I left my office late in the afternoon one day last week and on the drive home listened to Mark Packer’s sports radio program on Sirius Radio. Since Jack Arute’s departure from Sirius, Packer is the most informed and the most entertaining of the hosts on the college football channel.
Packer fills in the slow news days with what he calls “goofball questions,” inviting his listeners to participate with their answers.
I’m not sure I got the exact wording of the goofball question the day I listened because I came in late, but the gist of it seemed to be to judge the most important hire and/or the most important recruit for the sake of athletics at one’s favorite school. As Packer intimated, it is almost an impossible question to answer because there are so many right answers.
I could just imagine the angst in the Alabama camp: Paul Bryant or Nick Saban? That may be the reason that during the time I listened, I did not hear a call from an Alabama supporter.
Alabama has four coaches in the College Football Hall of Fame – Wallace Wade, Frank Thomas, Bryant, and Gene Stallings -- and will have a fifth the day that Saban is eligible.
Had I been inclined to call the show, my answer would have sated the Bryant-Saban controversy.
George Hutchinson Denny left the presidency of Washington & Lee University in 1912 to be president of The University of Alabama, which he found to be in bad financial shape. By 1932 he had increased the size of the student body by 700 per cent, tripled the number of PhD professors, added numerous buildings and schools (including the College of Commerce and Business Administration), and was supportive of the fraternities and sororities and growth of female students.
He promised that athletics would not overshadow academics, but his many contributions on the educational side paled in comparison to the amount of national attention generated by the football program he fostered.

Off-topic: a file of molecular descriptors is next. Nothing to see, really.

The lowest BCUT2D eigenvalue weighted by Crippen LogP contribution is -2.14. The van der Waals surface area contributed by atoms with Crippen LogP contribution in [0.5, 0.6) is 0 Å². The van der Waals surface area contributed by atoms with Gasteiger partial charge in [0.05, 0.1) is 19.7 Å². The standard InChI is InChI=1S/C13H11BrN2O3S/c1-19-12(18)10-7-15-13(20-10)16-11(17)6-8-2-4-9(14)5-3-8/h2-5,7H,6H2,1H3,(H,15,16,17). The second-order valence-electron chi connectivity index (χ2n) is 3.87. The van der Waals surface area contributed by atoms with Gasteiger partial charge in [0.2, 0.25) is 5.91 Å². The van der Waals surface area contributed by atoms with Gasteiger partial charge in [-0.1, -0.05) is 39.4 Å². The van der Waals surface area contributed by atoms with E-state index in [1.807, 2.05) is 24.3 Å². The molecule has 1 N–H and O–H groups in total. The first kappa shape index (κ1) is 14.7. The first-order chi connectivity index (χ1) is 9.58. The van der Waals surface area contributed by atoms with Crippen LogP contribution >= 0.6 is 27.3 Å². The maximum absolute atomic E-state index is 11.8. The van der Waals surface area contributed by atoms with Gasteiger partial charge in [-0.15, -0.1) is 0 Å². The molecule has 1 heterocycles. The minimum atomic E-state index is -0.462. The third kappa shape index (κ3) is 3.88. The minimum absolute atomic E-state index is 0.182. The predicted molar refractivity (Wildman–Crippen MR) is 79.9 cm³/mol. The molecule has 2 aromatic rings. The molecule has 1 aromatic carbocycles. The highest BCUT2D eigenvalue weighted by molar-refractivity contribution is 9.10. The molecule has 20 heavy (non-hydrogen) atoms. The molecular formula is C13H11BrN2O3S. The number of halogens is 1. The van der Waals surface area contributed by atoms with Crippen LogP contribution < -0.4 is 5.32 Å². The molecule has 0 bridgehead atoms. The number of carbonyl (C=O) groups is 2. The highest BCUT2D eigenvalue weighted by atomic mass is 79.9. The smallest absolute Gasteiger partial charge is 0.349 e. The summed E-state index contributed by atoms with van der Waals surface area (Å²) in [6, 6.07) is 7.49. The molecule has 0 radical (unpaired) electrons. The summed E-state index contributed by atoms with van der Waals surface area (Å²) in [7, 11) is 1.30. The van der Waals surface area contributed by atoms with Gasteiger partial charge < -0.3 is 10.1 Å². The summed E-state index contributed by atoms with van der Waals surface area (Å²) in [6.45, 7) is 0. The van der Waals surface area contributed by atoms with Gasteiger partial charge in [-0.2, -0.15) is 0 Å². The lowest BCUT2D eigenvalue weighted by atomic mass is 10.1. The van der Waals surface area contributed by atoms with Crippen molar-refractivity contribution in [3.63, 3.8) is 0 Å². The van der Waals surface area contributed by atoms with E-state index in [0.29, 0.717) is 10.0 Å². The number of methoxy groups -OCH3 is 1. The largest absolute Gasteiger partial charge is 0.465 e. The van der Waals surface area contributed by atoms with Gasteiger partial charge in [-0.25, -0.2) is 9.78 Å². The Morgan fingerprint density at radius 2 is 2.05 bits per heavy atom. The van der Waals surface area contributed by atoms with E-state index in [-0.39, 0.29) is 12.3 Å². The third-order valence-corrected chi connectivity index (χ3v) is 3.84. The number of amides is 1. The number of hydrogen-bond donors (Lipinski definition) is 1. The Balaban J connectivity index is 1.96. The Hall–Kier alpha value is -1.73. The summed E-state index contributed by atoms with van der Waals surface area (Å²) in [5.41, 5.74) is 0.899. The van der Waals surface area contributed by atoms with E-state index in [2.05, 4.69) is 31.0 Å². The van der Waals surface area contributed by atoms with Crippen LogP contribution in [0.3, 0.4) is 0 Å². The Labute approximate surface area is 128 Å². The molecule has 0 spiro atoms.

He started the ball rolling with his hire of Xen Scott as football coach. When Scott’s health failed, Denny brought in Wallace Wade, who would win three national championships in his seven-year career. When Wade announced his resignation, Denny replaced him with Notre Dame graduate Frank Thomas. Under both Wade and Thomas, Bama made its mark with Rose Bowl victories.
Among the many fine football players signed by Thomas was an end from Arkansas, Paul Bryant.
After his playing career, Bryant became a coach, and a well-known coach at that with head coaching jobs at Maryland, Kentucky, and Texas A&M. Bryant returned to Alabama as head coach in 1958 and in his 25-year career added six national championships to the Crimson Tide trophy case.
As head coach, Bryant signed a quarterback from Dozier, Alabama, Mal Moore. Moore would be primarily a backup to the likes of Joe Namath as a player, but he became an excellent assistant coach for Bryant and later under Gene Stallings, when another national championship was added. When Moore left the field, he moved into administration, and eventually became athletics director, and hired Nick Saban. To date, that has resulted in four more national championships.
And it began with Dr. George Hutchinson Denny, who shares the name of Bama’s football stadium with Bryant.
If this was a two-part goofball question and also wanted to know the most important athlete signed, I would suggest Wendell Hudson. Hudson was Alabama’s first African-American scholarshipped athlete who was signed to the basketball program by C.M. Newton in 1969.
Not only was Hudson a fine player who helped rekindle Crimson Tide championship performance, he was an oustanding person who was a natural conduit for understanding as Alabama began desegregation of its athletics program. Hudson lived in Bryant Hall, where all football and basketball players were housed and fed.
Hudson was the first of hundreds of African-American athletes who have been the backbone of the Alabama football and basketball programs.